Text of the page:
The State of North Carolina is overhauling its Medicaid program and state health officials are now estimating it will come in up to $300 million under budget.
The state is moving its fee-for-service to a pre-paid health plan.
The Department of Health and Human Services officials unveiled their plan for the program Tuesday at a Joint Legislative Oversight Committee meeting.
Many details still must be finalized, including solvency standards for the prepaid health plans to ensure they can cover patient expenses.
One mom is fearful this change will create tremendous difficulties.
"I don't want to lose my doctor," Mary Short said.
Short's daughter, Katie, has a rare neurological disorder and sees several doctors in several different cities in the state. That could be changing within the next few years.
"It's hard enough to find a neurologist that will accept Medicaid," Short said. "The idea that they're going to create these regions that are going to separate her from her neurologist is beyond scary to me."
The state would be chopped up into six regions under the proposal. The state would contract with local doctors or hospitals in an effort to contain costs, and Medicaid recipients would have to stay in their region.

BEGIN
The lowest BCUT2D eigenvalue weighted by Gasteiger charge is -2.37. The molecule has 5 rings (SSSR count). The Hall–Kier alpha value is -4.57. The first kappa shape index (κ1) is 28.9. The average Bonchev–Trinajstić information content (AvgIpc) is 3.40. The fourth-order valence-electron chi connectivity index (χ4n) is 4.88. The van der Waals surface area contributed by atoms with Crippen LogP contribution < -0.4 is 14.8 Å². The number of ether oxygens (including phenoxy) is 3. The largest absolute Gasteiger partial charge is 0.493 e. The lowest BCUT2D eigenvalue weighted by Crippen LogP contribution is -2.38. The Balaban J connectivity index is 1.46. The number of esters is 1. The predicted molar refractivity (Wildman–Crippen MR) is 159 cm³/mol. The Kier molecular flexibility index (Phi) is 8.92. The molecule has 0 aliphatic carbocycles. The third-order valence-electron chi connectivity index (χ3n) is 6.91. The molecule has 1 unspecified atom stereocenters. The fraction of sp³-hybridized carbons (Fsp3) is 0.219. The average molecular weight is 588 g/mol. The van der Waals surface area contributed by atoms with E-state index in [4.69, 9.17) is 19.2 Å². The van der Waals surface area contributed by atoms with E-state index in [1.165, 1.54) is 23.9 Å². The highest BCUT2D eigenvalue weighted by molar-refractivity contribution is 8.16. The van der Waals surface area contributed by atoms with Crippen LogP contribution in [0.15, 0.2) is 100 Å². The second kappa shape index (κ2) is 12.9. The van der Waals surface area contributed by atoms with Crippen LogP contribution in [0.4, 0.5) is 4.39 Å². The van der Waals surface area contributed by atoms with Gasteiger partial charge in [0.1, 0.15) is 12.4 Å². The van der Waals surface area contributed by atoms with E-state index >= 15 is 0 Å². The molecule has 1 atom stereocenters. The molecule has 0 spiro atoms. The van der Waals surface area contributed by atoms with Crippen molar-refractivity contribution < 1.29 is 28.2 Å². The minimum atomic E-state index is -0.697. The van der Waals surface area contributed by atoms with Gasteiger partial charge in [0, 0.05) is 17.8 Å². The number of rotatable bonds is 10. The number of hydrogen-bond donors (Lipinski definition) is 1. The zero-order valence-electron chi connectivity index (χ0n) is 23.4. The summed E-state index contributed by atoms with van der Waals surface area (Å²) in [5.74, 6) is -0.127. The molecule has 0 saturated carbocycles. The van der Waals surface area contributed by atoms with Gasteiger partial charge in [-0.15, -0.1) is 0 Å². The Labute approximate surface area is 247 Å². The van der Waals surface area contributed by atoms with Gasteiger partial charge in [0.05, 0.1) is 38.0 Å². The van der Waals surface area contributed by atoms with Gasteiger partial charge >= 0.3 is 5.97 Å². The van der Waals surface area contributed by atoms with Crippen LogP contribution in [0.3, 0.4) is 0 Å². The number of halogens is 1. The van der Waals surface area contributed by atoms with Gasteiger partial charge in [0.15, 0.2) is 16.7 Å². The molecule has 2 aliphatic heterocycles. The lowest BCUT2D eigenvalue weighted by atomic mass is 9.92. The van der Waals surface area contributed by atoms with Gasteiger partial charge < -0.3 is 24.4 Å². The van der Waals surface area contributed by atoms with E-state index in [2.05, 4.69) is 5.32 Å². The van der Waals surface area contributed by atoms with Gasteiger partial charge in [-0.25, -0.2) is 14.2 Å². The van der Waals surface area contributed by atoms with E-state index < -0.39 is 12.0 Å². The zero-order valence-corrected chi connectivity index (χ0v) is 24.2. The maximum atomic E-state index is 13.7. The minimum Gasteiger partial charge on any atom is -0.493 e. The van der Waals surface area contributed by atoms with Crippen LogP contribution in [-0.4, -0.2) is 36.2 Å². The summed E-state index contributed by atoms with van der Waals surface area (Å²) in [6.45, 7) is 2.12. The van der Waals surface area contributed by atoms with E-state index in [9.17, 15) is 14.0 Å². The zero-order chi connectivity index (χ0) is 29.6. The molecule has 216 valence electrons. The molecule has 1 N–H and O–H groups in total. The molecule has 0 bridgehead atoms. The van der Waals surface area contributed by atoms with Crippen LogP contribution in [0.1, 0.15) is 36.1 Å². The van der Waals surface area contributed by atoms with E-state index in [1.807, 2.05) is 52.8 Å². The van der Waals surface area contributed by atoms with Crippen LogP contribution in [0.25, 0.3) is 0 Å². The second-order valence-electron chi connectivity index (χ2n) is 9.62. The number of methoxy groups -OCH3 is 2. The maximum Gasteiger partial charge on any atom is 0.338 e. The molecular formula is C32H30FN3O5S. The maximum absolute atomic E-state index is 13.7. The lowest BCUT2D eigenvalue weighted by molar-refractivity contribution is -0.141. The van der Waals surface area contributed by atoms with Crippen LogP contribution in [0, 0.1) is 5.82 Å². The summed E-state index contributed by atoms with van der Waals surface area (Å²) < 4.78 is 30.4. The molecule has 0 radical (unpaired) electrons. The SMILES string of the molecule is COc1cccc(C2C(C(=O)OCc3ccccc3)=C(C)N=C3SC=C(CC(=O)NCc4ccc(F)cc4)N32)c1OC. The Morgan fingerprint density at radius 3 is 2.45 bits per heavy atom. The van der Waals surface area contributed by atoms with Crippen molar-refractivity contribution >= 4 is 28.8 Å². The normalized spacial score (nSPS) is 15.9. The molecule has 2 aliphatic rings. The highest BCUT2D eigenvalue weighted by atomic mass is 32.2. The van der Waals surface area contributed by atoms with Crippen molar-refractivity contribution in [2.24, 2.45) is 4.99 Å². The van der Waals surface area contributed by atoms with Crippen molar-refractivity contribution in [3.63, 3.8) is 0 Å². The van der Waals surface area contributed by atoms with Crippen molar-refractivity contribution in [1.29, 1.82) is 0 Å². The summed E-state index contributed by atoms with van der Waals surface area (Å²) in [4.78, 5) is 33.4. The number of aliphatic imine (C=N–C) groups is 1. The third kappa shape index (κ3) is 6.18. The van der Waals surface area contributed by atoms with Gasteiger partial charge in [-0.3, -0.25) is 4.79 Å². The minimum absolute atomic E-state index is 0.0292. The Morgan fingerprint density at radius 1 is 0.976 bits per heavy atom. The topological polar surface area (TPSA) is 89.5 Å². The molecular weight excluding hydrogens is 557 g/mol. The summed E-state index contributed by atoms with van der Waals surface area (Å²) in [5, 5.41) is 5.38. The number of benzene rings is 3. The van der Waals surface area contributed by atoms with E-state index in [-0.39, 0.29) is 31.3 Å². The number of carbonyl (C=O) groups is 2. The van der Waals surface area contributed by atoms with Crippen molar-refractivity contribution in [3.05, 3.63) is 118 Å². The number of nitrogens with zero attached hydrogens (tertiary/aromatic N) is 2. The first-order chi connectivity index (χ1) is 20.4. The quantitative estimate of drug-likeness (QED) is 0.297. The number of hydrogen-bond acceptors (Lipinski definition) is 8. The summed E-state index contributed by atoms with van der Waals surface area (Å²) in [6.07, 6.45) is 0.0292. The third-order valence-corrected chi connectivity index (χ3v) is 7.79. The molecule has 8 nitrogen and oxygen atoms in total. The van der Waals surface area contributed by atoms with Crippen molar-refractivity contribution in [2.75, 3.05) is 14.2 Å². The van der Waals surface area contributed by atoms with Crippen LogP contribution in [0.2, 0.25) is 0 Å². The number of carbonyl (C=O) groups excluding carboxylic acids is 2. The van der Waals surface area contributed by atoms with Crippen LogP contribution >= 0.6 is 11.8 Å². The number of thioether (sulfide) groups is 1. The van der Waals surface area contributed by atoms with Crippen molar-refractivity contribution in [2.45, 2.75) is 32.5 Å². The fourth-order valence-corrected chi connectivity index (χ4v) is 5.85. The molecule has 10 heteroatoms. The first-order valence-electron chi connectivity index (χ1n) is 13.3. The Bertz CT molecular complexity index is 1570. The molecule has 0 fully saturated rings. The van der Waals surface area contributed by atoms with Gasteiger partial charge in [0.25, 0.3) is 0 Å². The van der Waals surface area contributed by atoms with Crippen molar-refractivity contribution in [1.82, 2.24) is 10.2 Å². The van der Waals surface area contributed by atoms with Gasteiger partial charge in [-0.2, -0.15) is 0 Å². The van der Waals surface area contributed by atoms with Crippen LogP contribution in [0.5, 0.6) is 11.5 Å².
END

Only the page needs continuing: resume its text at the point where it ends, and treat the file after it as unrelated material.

Health officials said the plan is similar to Alabama's program.
"What we're putting forth is an innovative plan that builds on the strengths of what we have going on in North Carolina and gives us the flexibility that we need to take care to the next level," said DHHS Secretary Rick Brajer.
Nearly 2 million North Carolinians rely on Medicaid. One in five people are enrolled.
Some lawmakers are concerned the proposal will hurt folks living in rural communities.
"The elephant in the room is the failure of the state to even be willing to look at expanding Medicaid to close the insurance gap because all of these areas, the rural and lower wealth areas, leave a high number of people who are in the gap and are not covered," said Sen. Angela Bryant.
The proposal does require legislative approval.
Short is worried her daughter might regress if these regions are approved and Katie is forced to go to someone new.
"She been stable. For this disorder, she's been stable. So I'm one of the lucky ones," Short said.
DHHS has to submit the state's waiver application to the federal government by June 1.
The agency with meet with lawmakers again April 12 for another Joint Legislative Oversight Committee meeting.
DHHS does plan to hold a series of public hearings on the proposed changes. There will be 12 meeting. DHHS is still working out the schedule. Health officials say the first will likely be held in Raleigh at the end of the month.
New proposal could impact Medicaid patients
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